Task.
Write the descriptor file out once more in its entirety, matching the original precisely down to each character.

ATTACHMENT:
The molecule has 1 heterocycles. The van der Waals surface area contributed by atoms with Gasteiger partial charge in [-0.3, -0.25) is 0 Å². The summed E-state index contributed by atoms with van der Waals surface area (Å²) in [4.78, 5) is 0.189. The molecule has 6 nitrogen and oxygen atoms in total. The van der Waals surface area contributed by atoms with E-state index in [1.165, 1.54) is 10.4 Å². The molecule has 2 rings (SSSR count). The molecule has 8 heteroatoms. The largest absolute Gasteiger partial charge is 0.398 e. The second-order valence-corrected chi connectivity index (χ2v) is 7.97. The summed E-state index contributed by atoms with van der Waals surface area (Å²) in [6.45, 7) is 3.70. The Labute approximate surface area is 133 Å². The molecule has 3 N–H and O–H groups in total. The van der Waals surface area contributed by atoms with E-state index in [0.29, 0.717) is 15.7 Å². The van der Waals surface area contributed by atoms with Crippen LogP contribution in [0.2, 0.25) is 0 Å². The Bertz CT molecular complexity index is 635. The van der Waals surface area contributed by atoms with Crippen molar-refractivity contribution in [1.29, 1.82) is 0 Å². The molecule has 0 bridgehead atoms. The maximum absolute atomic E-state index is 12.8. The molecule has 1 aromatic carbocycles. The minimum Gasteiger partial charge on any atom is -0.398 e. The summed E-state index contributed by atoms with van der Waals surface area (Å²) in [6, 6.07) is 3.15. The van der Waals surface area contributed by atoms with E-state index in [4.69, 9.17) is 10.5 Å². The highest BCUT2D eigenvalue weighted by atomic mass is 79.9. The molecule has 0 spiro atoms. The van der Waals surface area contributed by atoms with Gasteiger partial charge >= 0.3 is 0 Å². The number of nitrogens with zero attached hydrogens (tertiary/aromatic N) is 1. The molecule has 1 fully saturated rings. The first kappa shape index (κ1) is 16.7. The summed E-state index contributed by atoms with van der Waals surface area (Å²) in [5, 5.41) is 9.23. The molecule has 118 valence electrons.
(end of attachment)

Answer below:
The molecule has 1 heterocycles. The van der Waals surface area contributed by atoms with Gasteiger partial charge in [-0.3, -0.25) is 0 Å². The summed E-state index contributed by atoms with van der Waals surface area (Å²) in [4.78, 5) is 0.189. The molecule has 6 nitrogen and oxygen atoms in total. The van der Waals surface area contributed by atoms with E-state index in [1.165, 1.54) is 10.4 Å². The molecule has 2 rings (SSSR count). The molecule has 8 heteroatoms. The largest absolute Gasteiger partial charge is 0.398 e. The second-order valence-corrected chi connectivity index (χ2v) is 7.97. The summed E-state index contributed by atoms with van der Waals surface area (Å²) in [6.45, 7) is 3.70. The Labute approximate surface area is 133 Å². The molecule has 3 N–H and O–H groups in total. The van der Waals surface area contributed by atoms with E-state index in [0.29, 0.717) is 15.7 Å². The van der Waals surface area contributed by atoms with Crippen LogP contribution in [0.2, 0.25) is 0 Å². The Bertz CT molecular complexity index is 635. The van der Waals surface area contributed by atoms with Crippen molar-refractivity contribution in [1.29, 1.82) is 0 Å². The molecule has 0 bridgehead atoms. The maximum absolute atomic E-state index is 12.8. The molecule has 1 aromatic carbocycles. The minimum Gasteiger partial charge on any atom is -0.398 e. The summed E-state index contributed by atoms with van der Waals surface area (Å²) in [6, 6.07) is 3.15. The van der Waals surface area contributed by atoms with E-state index in [4.69, 9.17) is 10.5 Å². The highest BCUT2D eigenvalue weighted by atomic mass is 79.9. The molecule has 0 spiro atoms. The van der Waals surface area contributed by atoms with Gasteiger partial charge >= 0.3 is 0 Å². The number of nitrogens with zero attached hydrogens (tertiary/aromatic N) is 1. The molecule has 1 fully saturated rings. The first kappa shape index (κ1) is 16.7. The summed E-state index contributed by atoms with van der Waals surface area (Å²) in [5, 5.41) is 9.23. The molecule has 118 valence electrons.